Elitism on a Food Stamp budget is just as distasteful as the poor head-of-household replacing dinner with processed junk instead of real food. These are two extremes. Purchasing expensive organic foods and high end produce is a fiscal waste for reasons slightly different than purchasing donuts and chips. Yes people should have the freedom to purchase what they want however I am just as incensed about elitism as conservatives would be about people in the ghetto buying processed foods. But is that poor head-of-household really feeding their family everyday on chips and soda? Or is it a treat? And is this a gross exaggeration like the “welfare queen” to please angry conservatives in order to justify condemning those they feel don’t deserve anything? Do those poor people live near grocery stores even?? Why is the assumption that poor families don’t prepare healthy meals on a budget? That article seems to push the false conception that it is trendy and allowable for children of middle class families to purchase foods that maintain their lifestyles in neighborhoods with high end grocery stores because they are suffering students who are more healthy but condemn heavily the poor urban inner city person who lives without the luxury of any grocery store, job prospects and/or a place of their own as a single parent of a household of 4 to eat a bag of chips valued at $1. The real issue here is Food Stamps were meant to provide basic nutrition for families at a valued cost – maximizing the effectiveness of each dollar. So if the poor head-of-household treats themselves to a soda pop and a bag of chips for $3 it is a palate pleasure of value and low cost and is no comparison to the elitist shopper who purchases organic potatoes and gourmet cheeses for themselves and no one else just for the sake maintaining an expensive lifestyle. What “lifestyle” is the poor head-of-household really maintaining? The freedom to enjoy small palate pleasures – not expensive culinary masterpieces. This is definitely a point of contention for me because when food stamps were still actually stamps and even after they became cards grocery store cashiers went to great lengths to embarrass me, humiliate me, insult my intelligence and make me feel like I didn’t deserve to even be in their line when I had those darn stamps years ago. My parents were not on welfare, I came from a middle class family, I had grocery stores where I lived but I was not afford graciousness and purchasing expensive products healthy or not was not encouraged, in fact it was looked down upon. I hate to say it but at the heart of this issue is racism pure and ugly. Ask yourself if a black woman with three small boys walks in a grocery store purchases high end organic produce and special foods healthy or not would they be treated and viewed the same as the single white student? It was always assumed I was a welfare queen taking advantage of the system when I have always been a student and or working fighting to get away from the system, but the system is institutionally set up in such a way that discourages advancing (with exception to the Welfare to Work program). I find it interesting that now some states approve food stamps for single people, when I was coming up single parents got the food stamps or people recovering from homelessness or addiction got food stamps not single able bodied students. Are we grooming a new generation of young adults who don’t work and get food stamps from middle class homes? Where does that leave the farm worker or any poor person who is not a student? I work part time on a meager salary with four degrees and nothing to show for it (with three children) and still don’t qualify for Food Stamps but I have to choose to pay for gas to get to work or buy groceries. We make a lot of spaghetti and beans needless to say, so yes it disgusts me that a student is spending $200 on organic food in natural health food stores because the taxes I pay go towards it. It is unchecked privilege.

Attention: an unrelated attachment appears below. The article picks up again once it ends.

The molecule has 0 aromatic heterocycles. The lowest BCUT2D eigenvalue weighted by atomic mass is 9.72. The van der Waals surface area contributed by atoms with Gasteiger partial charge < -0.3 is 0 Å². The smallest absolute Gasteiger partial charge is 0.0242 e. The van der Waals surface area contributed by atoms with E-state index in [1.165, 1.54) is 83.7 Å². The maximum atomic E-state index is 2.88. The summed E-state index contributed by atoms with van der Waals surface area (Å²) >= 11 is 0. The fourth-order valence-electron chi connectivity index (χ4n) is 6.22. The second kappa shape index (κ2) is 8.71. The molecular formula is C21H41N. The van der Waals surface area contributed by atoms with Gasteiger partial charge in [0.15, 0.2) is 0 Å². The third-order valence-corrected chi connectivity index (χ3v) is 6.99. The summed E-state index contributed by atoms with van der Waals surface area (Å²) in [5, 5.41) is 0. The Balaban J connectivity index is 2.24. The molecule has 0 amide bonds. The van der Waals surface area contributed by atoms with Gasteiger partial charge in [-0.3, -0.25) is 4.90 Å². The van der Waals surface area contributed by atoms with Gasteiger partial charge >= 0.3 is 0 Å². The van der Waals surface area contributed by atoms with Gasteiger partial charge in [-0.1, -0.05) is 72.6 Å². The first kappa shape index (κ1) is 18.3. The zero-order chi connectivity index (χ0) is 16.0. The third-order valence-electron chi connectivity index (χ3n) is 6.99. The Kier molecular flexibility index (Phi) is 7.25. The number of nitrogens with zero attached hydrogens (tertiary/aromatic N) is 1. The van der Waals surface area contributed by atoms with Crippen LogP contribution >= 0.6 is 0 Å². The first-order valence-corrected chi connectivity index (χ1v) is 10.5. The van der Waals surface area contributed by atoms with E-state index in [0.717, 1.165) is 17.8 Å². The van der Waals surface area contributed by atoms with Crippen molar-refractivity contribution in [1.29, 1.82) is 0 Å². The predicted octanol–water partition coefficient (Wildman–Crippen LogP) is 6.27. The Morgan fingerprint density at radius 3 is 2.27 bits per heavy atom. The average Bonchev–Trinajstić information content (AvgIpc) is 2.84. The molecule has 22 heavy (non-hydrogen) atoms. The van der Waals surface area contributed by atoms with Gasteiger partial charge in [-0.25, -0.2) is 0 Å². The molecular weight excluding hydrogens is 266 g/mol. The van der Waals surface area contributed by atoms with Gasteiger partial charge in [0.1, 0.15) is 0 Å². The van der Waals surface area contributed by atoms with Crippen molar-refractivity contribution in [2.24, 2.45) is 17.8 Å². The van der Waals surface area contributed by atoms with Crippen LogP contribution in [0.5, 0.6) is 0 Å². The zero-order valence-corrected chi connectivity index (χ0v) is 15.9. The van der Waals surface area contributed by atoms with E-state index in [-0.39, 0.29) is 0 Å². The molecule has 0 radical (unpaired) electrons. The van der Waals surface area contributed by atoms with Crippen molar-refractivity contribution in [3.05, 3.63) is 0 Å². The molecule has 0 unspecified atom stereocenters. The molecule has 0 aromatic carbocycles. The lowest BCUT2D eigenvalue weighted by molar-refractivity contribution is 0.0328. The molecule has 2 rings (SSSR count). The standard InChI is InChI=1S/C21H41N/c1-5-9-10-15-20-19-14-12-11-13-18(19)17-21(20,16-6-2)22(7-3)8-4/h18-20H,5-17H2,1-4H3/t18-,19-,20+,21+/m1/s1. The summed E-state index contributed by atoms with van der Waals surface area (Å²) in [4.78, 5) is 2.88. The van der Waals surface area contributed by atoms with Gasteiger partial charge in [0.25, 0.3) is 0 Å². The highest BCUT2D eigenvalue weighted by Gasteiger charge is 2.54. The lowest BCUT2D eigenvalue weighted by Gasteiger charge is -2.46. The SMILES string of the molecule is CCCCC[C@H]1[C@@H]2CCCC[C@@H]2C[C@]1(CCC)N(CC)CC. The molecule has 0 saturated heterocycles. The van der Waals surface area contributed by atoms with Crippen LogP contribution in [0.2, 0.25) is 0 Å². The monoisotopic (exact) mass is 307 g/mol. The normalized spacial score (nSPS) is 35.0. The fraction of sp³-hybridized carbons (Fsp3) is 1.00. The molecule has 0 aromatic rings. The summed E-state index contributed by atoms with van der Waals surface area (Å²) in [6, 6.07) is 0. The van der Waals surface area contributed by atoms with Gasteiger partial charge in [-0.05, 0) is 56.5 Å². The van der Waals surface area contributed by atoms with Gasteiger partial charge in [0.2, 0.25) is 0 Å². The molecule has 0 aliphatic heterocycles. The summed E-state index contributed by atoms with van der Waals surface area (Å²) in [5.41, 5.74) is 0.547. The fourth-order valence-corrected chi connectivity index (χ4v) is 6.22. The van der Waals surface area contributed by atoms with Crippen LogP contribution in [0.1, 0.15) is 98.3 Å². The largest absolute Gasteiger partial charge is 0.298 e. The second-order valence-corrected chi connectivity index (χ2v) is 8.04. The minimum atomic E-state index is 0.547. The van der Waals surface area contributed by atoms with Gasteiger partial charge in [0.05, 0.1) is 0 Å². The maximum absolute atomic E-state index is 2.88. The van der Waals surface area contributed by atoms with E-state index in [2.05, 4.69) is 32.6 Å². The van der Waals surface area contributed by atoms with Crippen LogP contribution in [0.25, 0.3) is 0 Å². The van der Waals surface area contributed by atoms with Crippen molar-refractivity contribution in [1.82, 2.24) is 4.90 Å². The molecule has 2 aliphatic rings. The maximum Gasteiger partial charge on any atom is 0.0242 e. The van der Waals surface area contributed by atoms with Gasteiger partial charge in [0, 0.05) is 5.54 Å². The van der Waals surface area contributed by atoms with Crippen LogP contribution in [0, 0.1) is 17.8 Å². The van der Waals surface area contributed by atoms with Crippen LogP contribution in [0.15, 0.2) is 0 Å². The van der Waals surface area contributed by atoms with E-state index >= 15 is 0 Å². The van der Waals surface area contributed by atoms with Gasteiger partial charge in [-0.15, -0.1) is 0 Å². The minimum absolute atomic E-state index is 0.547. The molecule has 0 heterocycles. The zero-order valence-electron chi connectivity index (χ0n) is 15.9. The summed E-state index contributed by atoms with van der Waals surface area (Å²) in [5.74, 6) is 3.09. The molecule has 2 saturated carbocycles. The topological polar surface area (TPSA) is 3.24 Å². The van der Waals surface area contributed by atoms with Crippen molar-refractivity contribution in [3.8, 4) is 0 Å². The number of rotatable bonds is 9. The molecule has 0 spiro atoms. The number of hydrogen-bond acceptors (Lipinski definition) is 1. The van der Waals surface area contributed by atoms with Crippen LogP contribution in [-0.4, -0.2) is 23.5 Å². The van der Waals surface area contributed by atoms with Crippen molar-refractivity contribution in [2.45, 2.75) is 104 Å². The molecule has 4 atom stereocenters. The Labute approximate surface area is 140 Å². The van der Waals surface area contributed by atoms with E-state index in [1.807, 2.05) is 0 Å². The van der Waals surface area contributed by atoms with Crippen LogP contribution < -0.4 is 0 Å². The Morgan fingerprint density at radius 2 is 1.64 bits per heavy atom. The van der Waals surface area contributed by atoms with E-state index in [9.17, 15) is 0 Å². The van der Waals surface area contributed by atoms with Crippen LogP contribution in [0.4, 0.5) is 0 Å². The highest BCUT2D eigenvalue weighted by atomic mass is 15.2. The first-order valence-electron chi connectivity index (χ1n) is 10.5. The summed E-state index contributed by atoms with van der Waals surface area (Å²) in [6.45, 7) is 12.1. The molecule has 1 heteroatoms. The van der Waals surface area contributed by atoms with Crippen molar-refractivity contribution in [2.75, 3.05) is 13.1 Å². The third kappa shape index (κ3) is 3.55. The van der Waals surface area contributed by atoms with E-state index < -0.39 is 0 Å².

Jondrea Smith September 22, 2011 - 5:58 PM

This article, and the double-standards you point out are symptomatic of the entire quality of argument in this country. When it comes to aid in America, if you’re willing to bow, scrape, shuck, jive, and be the spectre for the rest of society to point to and say “there but for the grace of God go I,” then your poverty can be subsidized. However if you have the audacity to actually attempt to make the best of or take self-initiated steps to improve your situation, then prepare for a world of hurt. The attitudes talked about in the original article remind me of the recent Heritage Institute report that alluded to the belief that the poor weren’t ‘poor enough.’ This was based on the fact that poor families had such extravagant luxuries as microwaves, telephone service, and a tv. It’s insane that we’ve reached such a point as a society where even trying to eat is a catch 22.

Marshall September 26, 2011 - 12:21 PM

I am at work and skimming the comments and wanted to bring up a point I don’t see on here yet, so my apologies if it is…

I am a 22 yr old recent college grad with an AmeriCorps position that qualifies me for food stamps. I agree with many of the points made in the post about food stamps. However, I am still unsure if I want to apply for them myself- I have lived on my salary for nearly 2 months without food stamps- I am never hungry, I still go out to eat plenty, I even bought a new dress last week. I am fortunate that the only place I will want to travel this year (back home to see family) will be happily subsidized by my parents, who are financially able and willing to do so in order to see me.